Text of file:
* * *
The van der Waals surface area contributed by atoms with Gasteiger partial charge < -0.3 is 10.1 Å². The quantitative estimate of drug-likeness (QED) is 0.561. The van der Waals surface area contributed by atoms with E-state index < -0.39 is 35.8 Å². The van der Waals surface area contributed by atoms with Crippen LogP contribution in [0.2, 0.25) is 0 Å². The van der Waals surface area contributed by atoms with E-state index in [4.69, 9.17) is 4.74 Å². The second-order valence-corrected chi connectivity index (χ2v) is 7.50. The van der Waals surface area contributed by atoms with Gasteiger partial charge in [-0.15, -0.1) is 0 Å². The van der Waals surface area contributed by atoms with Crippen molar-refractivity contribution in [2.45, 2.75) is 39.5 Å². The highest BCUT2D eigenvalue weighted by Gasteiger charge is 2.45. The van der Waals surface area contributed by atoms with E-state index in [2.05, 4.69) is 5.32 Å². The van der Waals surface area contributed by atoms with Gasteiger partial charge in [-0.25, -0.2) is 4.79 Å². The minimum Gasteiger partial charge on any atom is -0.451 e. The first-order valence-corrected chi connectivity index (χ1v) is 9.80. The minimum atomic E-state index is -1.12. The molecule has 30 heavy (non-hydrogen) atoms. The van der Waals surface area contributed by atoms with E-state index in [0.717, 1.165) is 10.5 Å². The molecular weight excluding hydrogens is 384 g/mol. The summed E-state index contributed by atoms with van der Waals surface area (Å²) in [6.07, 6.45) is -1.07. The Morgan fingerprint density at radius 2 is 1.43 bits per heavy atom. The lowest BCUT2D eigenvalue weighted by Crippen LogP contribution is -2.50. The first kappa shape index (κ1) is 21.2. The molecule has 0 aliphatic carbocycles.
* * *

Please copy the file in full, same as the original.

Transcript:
The van der Waals surface area contributed by atoms with Gasteiger partial charge < -0.3 is 10.1 Å². The quantitative estimate of drug-likeness (QED) is 0.561. The van der Waals surface area contributed by atoms with E-state index < -0.39 is 35.8 Å². The van der Waals surface area contributed by atoms with Crippen LogP contribution in [0.2, 0.25) is 0 Å². The van der Waals surface area contributed by atoms with E-state index in [4.69, 9.17) is 4.74 Å². The second-order valence-corrected chi connectivity index (χ2v) is 7.50. The van der Waals surface area contributed by atoms with Gasteiger partial charge in [-0.15, -0.1) is 0 Å². The van der Waals surface area contributed by atoms with Crippen molar-refractivity contribution in [2.45, 2.75) is 39.5 Å². The highest BCUT2D eigenvalue weighted by Gasteiger charge is 2.45. The van der Waals surface area contributed by atoms with E-state index in [2.05, 4.69) is 5.32 Å². The van der Waals surface area contributed by atoms with Gasteiger partial charge in [-0.25, -0.2) is 4.79 Å². The minimum Gasteiger partial charge on any atom is -0.451 e. The first-order valence-corrected chi connectivity index (χ1v) is 9.80. The minimum atomic E-state index is -1.12. The molecule has 30 heavy (non-hydrogen) atoms. The van der Waals surface area contributed by atoms with E-state index in [0.717, 1.165) is 10.5 Å². The molecular weight excluding hydrogens is 384 g/mol. The summed E-state index contributed by atoms with van der Waals surface area (Å²) in [6.07, 6.45) is -1.07. The Morgan fingerprint density at radius 2 is 1.43 bits per heavy atom. The lowest BCUT2D eigenvalue weighted by Crippen LogP contribution is -2.50. The first kappa shape index (κ1) is 21.2. The molecule has 0 aliphatic carbocycles.